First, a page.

Castor bean plant (Ricinus communis)

14 years ago

I'm thinking about growing one or two of them in a special unaccessible, but highly visible place (almost full sun) and would like to know where could I buy seeds for the RED leaved one, not a plain green?

When they should be planted, in fall or in a spring?

Is it any particular name to the cultivar(s)?

Does it get damaged by insects, JB especially, and become unsightly?

If you already grow it, would you spear some seeds and I'll send you something else in exchange?


Comments (8)

  • arbo_retum
    14 years ago

    george, your castor bean posting is a good example of how a GW poster might want to occasionally post the same thing in 2 different forums. in this case, there is a Perennials forum poster, Linnea2, who i know is really into castor bean plants and grows a number of varieties, but i don't know that she looks at the New Eng forum much. so you might want to cut and paste your post into the Perennials forum to get broader response. you could also email linnea2 through her GW member page, as she has given that option.

  • Sue W (CT zone 6a)
    14 years ago

    Hi George,

    I love this plant and grow it every year but can't deal with seeds so I buy plants. One of the red leafed cultivars is called Carmencita but I couldn't find plants of that this season. Here is a picture of the one I did find-I forget the cultivar name but may still have the tag at home. If you want seeds from this, let me know and I'll bring them to the swap on Sunday. I'll also bring an envelope of Carmencita seeds I've had hanging around. They may be too old but you're welcome to give them a shot.



  • casey1gw
    14 years ago

    Sory, I'm all out of seeds but they're sold on store seed racks every spring. You just put a few seeds in the ground after the frost in spring and they grow tall quickly.


  • ego45
    Original Author
    14 years ago

    Mindy, thanks, I know linnea from Bulbs forum and will contact her.
    Sue, thanks for the offer, I'll take it.
    Hedy, thanks for reply. Where should I keep seeds in a winter? I know, not in a stomach :-)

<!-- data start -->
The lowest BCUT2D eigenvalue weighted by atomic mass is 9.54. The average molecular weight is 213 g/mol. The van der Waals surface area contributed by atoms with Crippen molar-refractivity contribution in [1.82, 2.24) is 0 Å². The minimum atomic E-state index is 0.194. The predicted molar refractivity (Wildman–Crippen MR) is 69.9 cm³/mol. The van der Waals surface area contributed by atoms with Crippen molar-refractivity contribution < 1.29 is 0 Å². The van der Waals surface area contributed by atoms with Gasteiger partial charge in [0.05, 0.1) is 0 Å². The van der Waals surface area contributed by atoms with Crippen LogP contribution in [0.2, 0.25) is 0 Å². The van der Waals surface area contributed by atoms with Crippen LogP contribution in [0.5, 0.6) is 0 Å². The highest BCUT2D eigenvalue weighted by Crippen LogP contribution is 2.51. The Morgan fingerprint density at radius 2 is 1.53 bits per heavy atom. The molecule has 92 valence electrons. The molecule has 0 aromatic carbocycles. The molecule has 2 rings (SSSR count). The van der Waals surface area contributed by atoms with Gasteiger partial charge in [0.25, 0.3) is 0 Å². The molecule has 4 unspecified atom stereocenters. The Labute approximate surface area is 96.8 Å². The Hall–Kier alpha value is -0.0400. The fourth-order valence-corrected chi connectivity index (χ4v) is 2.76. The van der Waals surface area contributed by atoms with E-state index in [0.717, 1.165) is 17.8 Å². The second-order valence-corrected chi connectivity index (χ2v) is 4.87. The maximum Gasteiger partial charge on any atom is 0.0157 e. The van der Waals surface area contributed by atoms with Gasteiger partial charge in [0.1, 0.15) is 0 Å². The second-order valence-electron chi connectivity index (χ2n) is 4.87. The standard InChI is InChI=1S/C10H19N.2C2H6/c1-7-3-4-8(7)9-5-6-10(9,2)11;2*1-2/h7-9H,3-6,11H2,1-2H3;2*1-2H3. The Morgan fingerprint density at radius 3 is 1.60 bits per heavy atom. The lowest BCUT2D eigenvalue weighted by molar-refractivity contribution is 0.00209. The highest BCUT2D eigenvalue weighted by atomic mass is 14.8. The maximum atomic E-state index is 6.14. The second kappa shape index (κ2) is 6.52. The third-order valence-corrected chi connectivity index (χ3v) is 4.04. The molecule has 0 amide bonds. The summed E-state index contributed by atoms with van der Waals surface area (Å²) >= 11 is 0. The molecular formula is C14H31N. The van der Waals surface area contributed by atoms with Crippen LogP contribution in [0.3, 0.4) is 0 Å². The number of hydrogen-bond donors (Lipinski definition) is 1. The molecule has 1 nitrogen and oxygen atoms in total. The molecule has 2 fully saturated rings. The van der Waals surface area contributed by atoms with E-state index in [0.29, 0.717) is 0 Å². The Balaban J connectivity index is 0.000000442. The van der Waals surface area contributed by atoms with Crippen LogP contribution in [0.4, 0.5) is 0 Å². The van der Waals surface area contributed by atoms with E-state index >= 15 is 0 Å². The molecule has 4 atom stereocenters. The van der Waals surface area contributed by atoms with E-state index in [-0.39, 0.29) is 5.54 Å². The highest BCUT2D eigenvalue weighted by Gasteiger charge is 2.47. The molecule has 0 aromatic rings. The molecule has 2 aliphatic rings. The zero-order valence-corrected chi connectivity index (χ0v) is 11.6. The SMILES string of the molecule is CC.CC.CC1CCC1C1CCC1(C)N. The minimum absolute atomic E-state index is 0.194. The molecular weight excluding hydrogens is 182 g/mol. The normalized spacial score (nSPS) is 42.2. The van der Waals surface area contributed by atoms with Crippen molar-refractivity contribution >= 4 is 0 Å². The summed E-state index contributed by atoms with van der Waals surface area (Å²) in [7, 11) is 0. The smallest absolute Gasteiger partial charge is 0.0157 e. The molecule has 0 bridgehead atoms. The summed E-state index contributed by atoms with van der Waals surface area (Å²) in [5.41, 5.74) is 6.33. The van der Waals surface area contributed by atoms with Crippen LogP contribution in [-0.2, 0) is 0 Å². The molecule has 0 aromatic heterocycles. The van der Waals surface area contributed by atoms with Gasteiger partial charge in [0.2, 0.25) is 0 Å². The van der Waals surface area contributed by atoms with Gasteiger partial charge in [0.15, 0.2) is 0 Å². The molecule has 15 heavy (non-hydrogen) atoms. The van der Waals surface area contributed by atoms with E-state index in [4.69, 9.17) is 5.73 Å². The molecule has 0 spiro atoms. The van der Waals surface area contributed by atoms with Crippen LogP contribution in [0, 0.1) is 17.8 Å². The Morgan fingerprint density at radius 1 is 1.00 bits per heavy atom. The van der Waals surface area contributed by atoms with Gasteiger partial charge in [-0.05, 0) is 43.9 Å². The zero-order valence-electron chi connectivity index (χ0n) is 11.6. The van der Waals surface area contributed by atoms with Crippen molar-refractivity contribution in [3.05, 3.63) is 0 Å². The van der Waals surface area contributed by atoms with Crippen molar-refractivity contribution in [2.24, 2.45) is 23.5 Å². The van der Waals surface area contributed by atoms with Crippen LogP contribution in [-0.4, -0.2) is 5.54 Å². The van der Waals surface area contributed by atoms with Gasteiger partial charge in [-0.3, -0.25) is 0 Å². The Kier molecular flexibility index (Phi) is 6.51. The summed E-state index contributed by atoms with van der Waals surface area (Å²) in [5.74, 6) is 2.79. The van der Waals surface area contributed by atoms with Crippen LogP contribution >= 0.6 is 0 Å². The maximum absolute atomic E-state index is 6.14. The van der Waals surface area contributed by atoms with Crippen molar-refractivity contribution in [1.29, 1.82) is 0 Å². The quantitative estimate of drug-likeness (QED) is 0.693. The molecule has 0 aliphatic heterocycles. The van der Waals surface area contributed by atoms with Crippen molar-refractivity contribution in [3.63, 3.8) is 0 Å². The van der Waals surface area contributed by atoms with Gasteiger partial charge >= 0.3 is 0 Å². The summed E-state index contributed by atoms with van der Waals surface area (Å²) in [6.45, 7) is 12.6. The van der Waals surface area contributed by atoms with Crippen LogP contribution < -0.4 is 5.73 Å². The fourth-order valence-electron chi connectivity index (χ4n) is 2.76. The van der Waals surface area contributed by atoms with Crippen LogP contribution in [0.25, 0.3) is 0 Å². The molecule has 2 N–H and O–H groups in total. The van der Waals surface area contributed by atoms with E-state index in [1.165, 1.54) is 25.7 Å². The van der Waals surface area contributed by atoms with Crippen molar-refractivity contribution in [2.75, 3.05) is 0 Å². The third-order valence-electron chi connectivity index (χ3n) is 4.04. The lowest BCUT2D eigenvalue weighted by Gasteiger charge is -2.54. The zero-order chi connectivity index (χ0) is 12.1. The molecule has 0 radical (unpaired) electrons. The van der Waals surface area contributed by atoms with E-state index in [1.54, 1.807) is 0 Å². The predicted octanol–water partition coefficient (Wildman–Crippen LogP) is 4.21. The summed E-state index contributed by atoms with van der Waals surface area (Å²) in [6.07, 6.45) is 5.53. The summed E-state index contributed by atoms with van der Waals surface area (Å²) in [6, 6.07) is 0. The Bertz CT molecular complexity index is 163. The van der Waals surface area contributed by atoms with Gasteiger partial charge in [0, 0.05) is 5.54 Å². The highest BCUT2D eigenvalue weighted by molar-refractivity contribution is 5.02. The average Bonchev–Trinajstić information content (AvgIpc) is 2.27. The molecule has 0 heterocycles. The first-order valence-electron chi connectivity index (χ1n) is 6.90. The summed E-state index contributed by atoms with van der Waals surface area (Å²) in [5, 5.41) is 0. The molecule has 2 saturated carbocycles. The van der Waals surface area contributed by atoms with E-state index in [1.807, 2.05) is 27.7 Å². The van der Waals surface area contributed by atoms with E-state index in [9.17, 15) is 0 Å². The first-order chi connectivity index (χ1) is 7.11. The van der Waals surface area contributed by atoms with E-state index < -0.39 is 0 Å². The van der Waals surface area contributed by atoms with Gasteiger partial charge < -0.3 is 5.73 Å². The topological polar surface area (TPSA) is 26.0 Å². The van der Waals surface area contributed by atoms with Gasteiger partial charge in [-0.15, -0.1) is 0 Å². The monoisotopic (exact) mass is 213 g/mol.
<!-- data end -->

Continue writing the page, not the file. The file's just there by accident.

• narcnh
    14 years ago

    Now that is a cool looking plant. I'll have to look for it next year at the nursery. Given its 'invasive weed' moniker in warmer climes, I'm glad it's a non-reseeding annual up here. Making a connection to another post about weeds vs. flowers, if you use your imagination, it looks a little like pokeberry....


  • diggingthedirt
    14 years ago

    I completely forgot about this plant this year, after my local specialty nursery told me they were not offering it because of the toxicity problem. The owner was very apologetic, and said that she knew I was *probably* not a terrorist, but that they'd decided to just skip it. This is also the first time I haven't had any volunteers - it always self-sows, at least one or 2 plants. I've never had insect problems with it.

    I guess I'll be looking for seeds next spring, too, because it's such a wonderful plant that I can't stand the idea of not growing it again. A quick google search turned up several sources, though none of the big seed houses were on the first few pages.

  • garlicgrower
    14 years ago

    We love our castor beans. My DH and I have planted the "poison garden" for several years in a row. I don't have a photo handy so here's a description.
    At the side of our red barn there is a strip of poor soil (about 2.5 feet by 12 feet). There are at least 5 huge castor beans (green - at least 7 feet tall, leaves like umbrellas) in the strip - grown from last year's seed. With shorter white flowered datura in front, interplanted with tithonia (orange flower) and a very tall maroon red amaranth. Climbing up the castors is hyacinth bean. (Wish I had planted the hyacinth beans earlier so they would be more robust by now and make a better show.)

    These are not in any secluded sopt, but no one has tried eating it and we've had no casualties!

    Good luck
    Maryanne in WMass

  • terryboc
    14 years ago

    DtD-terrorist? I'd never have thought of plants as weapons of terror. I do have datura that I've threatened my DH with if he misbehaves. I did read an article several years ago about one of the NY botanical gardens pulling out all of their datura because several teenagers became very ill after eating them trying to get high. Darwin's law at it's finest.

    I got a red leafed castor bean in a swap this spring and it is an impressive plant! I'm hoping to get some seed from it so I can have more next year, so maybe I'll have some extra seed to share.